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Jackon's Lawyer Speaks at HLS

Michael Jackson’s defense attorney Thomas Mesereau, Jr. ’73 speaks in a panel on race and the Jackson trial at the Harvard Law School yesterday.
Michael Jackson’s defense attorney Thomas Mesereau, Jr. ’73 speaks in a panel on race and the Jackson trial at the Harvard Law School yesterday.
By Brad Hinshelwood, Contributing Writer

Debate over the media’s treatment of high-profile trials came to the fore at Harvard Law School yesterday, as Michael Jackson’s defense attorney, Thomas Mesereau Jr. ’73, MSNBC anchor and correspondent Dan Abrams, and Middlesex County District Attorney Martha Coakley all participated in a panel on race and the Jackson trial.

Mesereau, who was named one of Barbara Walters’ “10 Most Fascinating People of 2005,” served previously as the defense attorney for actor Robert Blake and accepted the Jackson case after its first preliminary hearing. He explained his reasons for not raising race as a factor in the defense case, arguing that any use of race would only backfire on the defense.

“I said to myself, ‘Race is not going to be an issue in this case,’” Mesereau said. “I looked at it purely in terms of what would help him.”

Mesereau compared his treatment of racial issues in the Jackson case with another case he took, which involved a black city councillor from Compton, Calif. who was prosecuted following a corruption sting. He used racial arguments in that case, he said, because the evidence strongly indicated that race played a major role in the situation.

He also attacked the media in its coverage of trials in general, complaining that the media routinely predicts verdicts incorrectly and has little regard for the actual issues of the trial.

“You look at Menendez one, O.J. Simpson, Robert Blake, Scott Peterson, Michael Jackson; the media usually predicts the wrong result,” Mesereau said. “They are primarily governed by a desire for ratings and money. They don’t have responsibility for what happens to the accused.”

Abrams strongly defended the media’s actions in trial coverage, while arguing against the perception that the media is less credible than the attorneys in a case.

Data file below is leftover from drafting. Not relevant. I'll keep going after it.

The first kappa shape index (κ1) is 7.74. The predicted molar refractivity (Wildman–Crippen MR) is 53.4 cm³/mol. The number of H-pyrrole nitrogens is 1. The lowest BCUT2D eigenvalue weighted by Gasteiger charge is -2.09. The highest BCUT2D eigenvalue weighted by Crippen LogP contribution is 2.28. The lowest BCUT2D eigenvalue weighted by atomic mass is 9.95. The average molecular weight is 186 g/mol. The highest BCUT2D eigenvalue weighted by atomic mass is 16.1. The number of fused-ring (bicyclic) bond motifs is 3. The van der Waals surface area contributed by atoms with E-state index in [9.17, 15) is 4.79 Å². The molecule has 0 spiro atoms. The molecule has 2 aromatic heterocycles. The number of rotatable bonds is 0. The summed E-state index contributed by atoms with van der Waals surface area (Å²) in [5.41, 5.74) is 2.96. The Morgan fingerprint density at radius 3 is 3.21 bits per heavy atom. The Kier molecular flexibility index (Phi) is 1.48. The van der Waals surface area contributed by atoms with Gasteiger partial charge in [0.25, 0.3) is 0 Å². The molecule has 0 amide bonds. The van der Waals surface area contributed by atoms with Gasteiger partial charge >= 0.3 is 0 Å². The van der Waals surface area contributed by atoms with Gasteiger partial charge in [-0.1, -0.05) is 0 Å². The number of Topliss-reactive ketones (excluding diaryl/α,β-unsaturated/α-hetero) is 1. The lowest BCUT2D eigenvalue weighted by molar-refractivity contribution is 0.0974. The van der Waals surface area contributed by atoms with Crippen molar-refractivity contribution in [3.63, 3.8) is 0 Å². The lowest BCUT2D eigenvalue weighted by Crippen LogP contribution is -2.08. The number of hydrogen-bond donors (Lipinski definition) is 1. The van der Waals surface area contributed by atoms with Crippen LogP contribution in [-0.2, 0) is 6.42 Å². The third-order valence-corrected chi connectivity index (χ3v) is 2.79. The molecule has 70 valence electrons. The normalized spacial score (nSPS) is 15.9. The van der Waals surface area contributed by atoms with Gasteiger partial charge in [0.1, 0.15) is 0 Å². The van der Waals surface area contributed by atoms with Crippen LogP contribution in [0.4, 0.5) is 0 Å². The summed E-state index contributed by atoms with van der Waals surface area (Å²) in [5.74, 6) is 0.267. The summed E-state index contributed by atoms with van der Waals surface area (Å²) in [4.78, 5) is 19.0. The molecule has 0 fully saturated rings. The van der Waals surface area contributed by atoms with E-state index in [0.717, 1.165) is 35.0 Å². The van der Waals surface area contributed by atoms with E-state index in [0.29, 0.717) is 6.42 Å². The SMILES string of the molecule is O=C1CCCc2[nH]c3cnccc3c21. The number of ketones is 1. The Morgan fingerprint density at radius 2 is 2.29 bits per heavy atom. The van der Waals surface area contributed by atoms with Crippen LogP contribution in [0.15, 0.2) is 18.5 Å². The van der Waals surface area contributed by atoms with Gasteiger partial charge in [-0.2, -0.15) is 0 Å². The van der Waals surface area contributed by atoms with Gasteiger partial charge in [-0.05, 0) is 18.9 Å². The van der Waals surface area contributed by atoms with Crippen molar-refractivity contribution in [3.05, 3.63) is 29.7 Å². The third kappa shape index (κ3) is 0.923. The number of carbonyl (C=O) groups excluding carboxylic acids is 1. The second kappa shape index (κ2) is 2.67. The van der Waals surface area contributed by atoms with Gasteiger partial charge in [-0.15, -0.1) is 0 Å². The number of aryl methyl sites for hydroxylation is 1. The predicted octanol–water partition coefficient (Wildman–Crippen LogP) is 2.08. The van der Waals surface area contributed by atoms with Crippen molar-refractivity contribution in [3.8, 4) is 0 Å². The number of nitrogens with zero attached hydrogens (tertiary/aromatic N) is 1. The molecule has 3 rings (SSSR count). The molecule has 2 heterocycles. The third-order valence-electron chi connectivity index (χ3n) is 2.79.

“The only people who should have less credibility than lawyers on TV are lawyers who are paid to take a position,” Abrams said. “The notion that somehow, some member of the media...is less credible than someone being paid to advocate for somebody is an absurdity.”

He also attacked the belief that media somehow affects a trial’s result, a sentiment shared by the other panelists.

“It’s such an easy scapegoat to blame the media,” Abrams said. “I don’t buy the argument that media coverage somehow leads to a particular conclusion.”

Coakley, who is also a Democratic candidate for Mass. attorney general, raised the issue of the impact of race-based trial tactics on victims.

“Anyone who thinks the accuser may be prejudiced against them because of racial or ethnic or some other reason, has that opportunity to play the race card,” Coakley said. “What happens when the defendant plays the race card against the victim?”

The event is the first hosted by the Charles Hamilton Houston Institute for Race and Justice since its grand opening on Sept. 15. Climenko Professor of Law and Institute head Charles J. Ogletree, Jr., sees this event as a stepping stone in the growth of his program.

“We plan to have a number of largely significant issues of race and justice presented this year, all to the public and all free,” Ogletree said.

Future events for the Institute include a Hurricane Katrina summit in February and a conference about race and the death penalty that will coincide with the April release of Ogletree’s book on the issue.

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